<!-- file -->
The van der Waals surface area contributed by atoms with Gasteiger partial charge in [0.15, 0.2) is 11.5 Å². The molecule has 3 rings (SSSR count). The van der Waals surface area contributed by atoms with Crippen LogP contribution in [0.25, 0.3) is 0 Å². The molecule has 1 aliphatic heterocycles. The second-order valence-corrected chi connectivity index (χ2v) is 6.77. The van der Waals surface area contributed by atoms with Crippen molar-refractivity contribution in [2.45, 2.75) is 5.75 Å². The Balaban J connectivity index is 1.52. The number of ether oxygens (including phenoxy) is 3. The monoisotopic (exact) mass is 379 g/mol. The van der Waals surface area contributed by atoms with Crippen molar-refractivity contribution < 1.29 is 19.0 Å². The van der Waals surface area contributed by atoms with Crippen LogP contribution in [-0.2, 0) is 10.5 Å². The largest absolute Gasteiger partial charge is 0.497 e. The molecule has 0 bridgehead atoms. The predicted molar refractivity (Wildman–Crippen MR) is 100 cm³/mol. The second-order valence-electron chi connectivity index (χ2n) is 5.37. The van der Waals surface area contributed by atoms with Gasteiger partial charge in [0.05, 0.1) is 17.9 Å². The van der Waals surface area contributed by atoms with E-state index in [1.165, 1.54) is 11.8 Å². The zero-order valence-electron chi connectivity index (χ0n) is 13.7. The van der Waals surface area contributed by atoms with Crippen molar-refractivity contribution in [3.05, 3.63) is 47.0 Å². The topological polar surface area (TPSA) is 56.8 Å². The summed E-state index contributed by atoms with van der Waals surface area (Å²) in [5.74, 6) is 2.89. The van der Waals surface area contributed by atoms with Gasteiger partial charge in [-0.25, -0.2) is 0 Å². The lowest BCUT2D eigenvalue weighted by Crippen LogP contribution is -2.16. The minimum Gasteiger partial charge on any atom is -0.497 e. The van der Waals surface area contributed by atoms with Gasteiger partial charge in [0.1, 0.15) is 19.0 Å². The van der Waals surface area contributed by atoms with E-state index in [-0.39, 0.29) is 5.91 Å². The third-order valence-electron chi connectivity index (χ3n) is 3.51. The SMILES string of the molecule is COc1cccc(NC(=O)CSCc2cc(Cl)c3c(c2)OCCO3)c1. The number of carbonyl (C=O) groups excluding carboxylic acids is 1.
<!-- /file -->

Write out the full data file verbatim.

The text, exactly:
The van der Waals surface area contributed by atoms with Gasteiger partial charge in [0.15, 0.2) is 11.5 Å². The molecule has 3 rings (SSSR count). The van der Waals surface area contributed by atoms with Crippen LogP contribution in [0.25, 0.3) is 0 Å². The molecule has 1 aliphatic heterocycles. The second-order valence-corrected chi connectivity index (χ2v) is 6.77. The van der Waals surface area contributed by atoms with Crippen molar-refractivity contribution in [2.45, 2.75) is 5.75 Å². The Balaban J connectivity index is 1.52. The number of ether oxygens (including phenoxy) is 3. The monoisotopic (exact) mass is 379 g/mol. The van der Waals surface area contributed by atoms with Crippen molar-refractivity contribution < 1.29 is 19.0 Å². The van der Waals surface area contributed by atoms with Crippen LogP contribution in [-0.2, 0) is 10.5 Å². The largest absolute Gasteiger partial charge is 0.497 e. The molecule has 0 bridgehead atoms. The predicted molar refractivity (Wildman–Crippen MR) is 100 cm³/mol. The second-order valence-electron chi connectivity index (χ2n) is 5.37. The van der Waals surface area contributed by atoms with Gasteiger partial charge in [0.05, 0.1) is 17.9 Å². The van der Waals surface area contributed by atoms with E-state index in [1.165, 1.54) is 11.8 Å². The zero-order valence-electron chi connectivity index (χ0n) is 13.7. The van der Waals surface area contributed by atoms with Crippen molar-refractivity contribution in [3.05, 3.63) is 47.0 Å². The topological polar surface area (TPSA) is 56.8 Å². The summed E-state index contributed by atoms with van der Waals surface area (Å²) in [5.74, 6) is 2.89. The van der Waals surface area contributed by atoms with Gasteiger partial charge in [-0.25, -0.2) is 0 Å². The lowest BCUT2D eigenvalue weighted by Crippen LogP contribution is -2.16. The minimum Gasteiger partial charge on any atom is -0.497 e. The van der Waals surface area contributed by atoms with Gasteiger partial charge in [0.1, 0.15) is 19.0 Å². The van der Waals surface area contributed by atoms with E-state index in [-0.39, 0.29) is 5.91 Å². The third-order valence-electron chi connectivity index (χ3n) is 3.51. The SMILES string of the molecule is COc1cccc(NC(=O)CSCc2cc(Cl)c3c(c2)OCCO3)c1. The number of carbonyl (C=O) groups excluding carboxylic acids is 1.